I am utterly delighted that after years of hard work ‘The House Behind the Lines’ will open to audiences in Yorkshire this Wednesday.
I feel very humbled that it has its origins in a piece I wrote for the Daily Mail on prostitution in the First World War.
Understanding this aspect of the First World War is immensely important. It gives us a more comprehensive understanding of life in the trenches. At least a significant minority of British soldiers indulged in visits to prostitutes. Brothels provided them with a refuge from the horrors of the trenches. They were urgently needed by younger men who did not want to die virgins. Others saw sexual activity as a necessary component of being part of a virile fighting force.
Knowing about this aspect of the Great War also guards against any tendency towards excessive sentimentalism.
When we think of soldiers going over the top, we imagine them waiting in fear for the whistle being blown. We don’t think of the very unidealistic way in which many men reacted to that prospect. They had sex with prostitutes.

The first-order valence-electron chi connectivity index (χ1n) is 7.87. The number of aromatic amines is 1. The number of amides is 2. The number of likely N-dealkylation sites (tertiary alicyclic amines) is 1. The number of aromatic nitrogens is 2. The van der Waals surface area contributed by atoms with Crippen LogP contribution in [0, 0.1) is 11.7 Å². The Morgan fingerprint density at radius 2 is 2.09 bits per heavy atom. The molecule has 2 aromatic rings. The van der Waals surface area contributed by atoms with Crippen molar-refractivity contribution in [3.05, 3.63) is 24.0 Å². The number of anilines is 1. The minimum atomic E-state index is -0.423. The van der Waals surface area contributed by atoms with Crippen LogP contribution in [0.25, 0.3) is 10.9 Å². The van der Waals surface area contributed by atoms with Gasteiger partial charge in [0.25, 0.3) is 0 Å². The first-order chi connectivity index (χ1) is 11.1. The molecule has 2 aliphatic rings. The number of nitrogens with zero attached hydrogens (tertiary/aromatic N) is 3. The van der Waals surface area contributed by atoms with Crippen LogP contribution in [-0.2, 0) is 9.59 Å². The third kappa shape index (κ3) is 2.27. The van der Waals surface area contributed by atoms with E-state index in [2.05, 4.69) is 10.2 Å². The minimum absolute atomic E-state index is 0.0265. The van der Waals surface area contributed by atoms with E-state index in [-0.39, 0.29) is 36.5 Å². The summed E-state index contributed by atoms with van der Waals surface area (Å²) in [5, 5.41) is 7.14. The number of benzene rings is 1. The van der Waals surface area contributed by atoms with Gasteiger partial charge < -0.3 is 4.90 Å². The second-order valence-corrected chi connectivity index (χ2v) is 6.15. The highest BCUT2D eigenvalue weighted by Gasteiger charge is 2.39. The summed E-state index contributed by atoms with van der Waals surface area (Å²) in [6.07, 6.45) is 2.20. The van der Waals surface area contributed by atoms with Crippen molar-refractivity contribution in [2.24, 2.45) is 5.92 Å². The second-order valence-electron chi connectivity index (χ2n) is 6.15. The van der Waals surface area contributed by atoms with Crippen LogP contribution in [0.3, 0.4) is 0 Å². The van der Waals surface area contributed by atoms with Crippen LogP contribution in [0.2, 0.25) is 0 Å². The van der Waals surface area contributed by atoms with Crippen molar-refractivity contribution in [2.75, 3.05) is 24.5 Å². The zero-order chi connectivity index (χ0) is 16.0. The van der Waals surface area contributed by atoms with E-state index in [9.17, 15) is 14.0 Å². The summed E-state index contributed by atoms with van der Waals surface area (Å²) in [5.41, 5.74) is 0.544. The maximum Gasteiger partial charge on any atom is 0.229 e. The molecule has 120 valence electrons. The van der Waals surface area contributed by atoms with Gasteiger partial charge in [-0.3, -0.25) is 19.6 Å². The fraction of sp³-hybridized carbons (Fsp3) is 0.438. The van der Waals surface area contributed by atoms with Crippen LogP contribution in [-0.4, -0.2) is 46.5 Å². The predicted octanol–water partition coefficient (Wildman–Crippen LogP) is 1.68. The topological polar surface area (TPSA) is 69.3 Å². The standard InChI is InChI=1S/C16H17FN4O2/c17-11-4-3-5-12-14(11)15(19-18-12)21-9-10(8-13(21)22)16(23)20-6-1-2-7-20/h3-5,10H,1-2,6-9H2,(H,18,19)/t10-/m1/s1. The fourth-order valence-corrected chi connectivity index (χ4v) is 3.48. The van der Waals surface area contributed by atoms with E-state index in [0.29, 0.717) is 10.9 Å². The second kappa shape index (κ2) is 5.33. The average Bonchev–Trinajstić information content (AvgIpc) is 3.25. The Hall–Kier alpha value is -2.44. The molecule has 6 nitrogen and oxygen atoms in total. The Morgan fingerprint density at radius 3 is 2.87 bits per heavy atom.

But most important is the new narrative of the First World War that ‘The House Behind the Lines’ introduces.
In all the research I’ve carried out, I haven’t found a single account by a prostitute describing what she went through during the First World War, despite tens of thousands of women being employed in this way.
‘The House Behind the Lines’, and its use of drama, gives a voice to these women in a way historians can’t.
It puts ‘girls’ who served ‘so many customers’, as one soldier put it, that ‘they had to be sent home in cabs as by that time most… were unable to walk’ alongside other groups who we readily acknowledge as suffering in the First World War: the wounded soldier or the grieving parent.
The play also allows prostitutes to take their place alongside munitions workers or female auxiliaries, as groups of women who saw their employment and economic opportunities change with the war.
Turning the spotlight onto this aspect of the war also makes this play incredibly important for the present.
Sexual exploitation against women and children in wartime remains a formidable challenge.
If we prefer to overlook this aspect of a war that happened a hundred years ago is, what chance do we have of tackling it in the present?
For tour dates and tickets for ‘The House Behind the Lines’ visit Buglight Theatre.